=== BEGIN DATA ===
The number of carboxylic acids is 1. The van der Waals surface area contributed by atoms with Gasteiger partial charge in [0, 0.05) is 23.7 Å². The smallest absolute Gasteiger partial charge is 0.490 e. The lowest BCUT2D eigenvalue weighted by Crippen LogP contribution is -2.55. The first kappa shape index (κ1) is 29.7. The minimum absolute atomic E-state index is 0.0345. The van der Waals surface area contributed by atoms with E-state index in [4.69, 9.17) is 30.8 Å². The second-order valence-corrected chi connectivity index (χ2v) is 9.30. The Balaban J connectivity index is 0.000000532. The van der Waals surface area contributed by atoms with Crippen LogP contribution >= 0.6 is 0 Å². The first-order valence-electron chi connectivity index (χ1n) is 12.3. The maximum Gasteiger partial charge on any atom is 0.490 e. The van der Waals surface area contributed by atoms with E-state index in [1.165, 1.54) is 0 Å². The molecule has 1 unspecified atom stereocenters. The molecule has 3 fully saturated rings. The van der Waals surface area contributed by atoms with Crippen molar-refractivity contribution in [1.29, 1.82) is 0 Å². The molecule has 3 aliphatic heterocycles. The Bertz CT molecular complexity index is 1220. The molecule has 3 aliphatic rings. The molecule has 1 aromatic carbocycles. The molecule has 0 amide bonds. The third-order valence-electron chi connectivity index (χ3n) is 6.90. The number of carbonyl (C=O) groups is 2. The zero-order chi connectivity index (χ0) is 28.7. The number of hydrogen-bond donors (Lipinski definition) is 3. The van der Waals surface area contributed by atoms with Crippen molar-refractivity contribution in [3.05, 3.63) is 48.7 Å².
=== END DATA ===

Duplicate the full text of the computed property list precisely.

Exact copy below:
The number of carboxylic acids is 1. The van der Waals surface area contributed by atoms with Gasteiger partial charge in [0, 0.05) is 23.7 Å². The smallest absolute Gasteiger partial charge is 0.490 e. The lowest BCUT2D eigenvalue weighted by Crippen LogP contribution is -2.55. The first kappa shape index (κ1) is 29.7. The minimum absolute atomic E-state index is 0.0345. The van der Waals surface area contributed by atoms with E-state index in [4.69, 9.17) is 30.8 Å². The second-order valence-corrected chi connectivity index (χ2v) is 9.30. The Balaban J connectivity index is 0.000000532. The van der Waals surface area contributed by atoms with Crippen LogP contribution >= 0.6 is 0 Å². The first-order valence-electron chi connectivity index (χ1n) is 12.3. The maximum Gasteiger partial charge on any atom is 0.490 e. The van der Waals surface area contributed by atoms with E-state index in [1.165, 1.54) is 0 Å². The molecule has 1 unspecified atom stereocenters. The molecule has 3 fully saturated rings. The van der Waals surface area contributed by atoms with Crippen molar-refractivity contribution in [1.29, 1.82) is 0 Å². The molecule has 3 aliphatic heterocycles. The Bertz CT molecular complexity index is 1220. The molecule has 3 aliphatic rings. The molecule has 1 aromatic carbocycles. The molecule has 0 amide bonds. The third-order valence-electron chi connectivity index (χ3n) is 6.90. The number of carbonyl (C=O) groups is 2. The zero-order chi connectivity index (χ0) is 28.7. The number of hydrogen-bond donors (Lipinski definition) is 3. The van der Waals surface area contributed by atoms with Crippen molar-refractivity contribution in [3.05, 3.63) is 48.7 Å².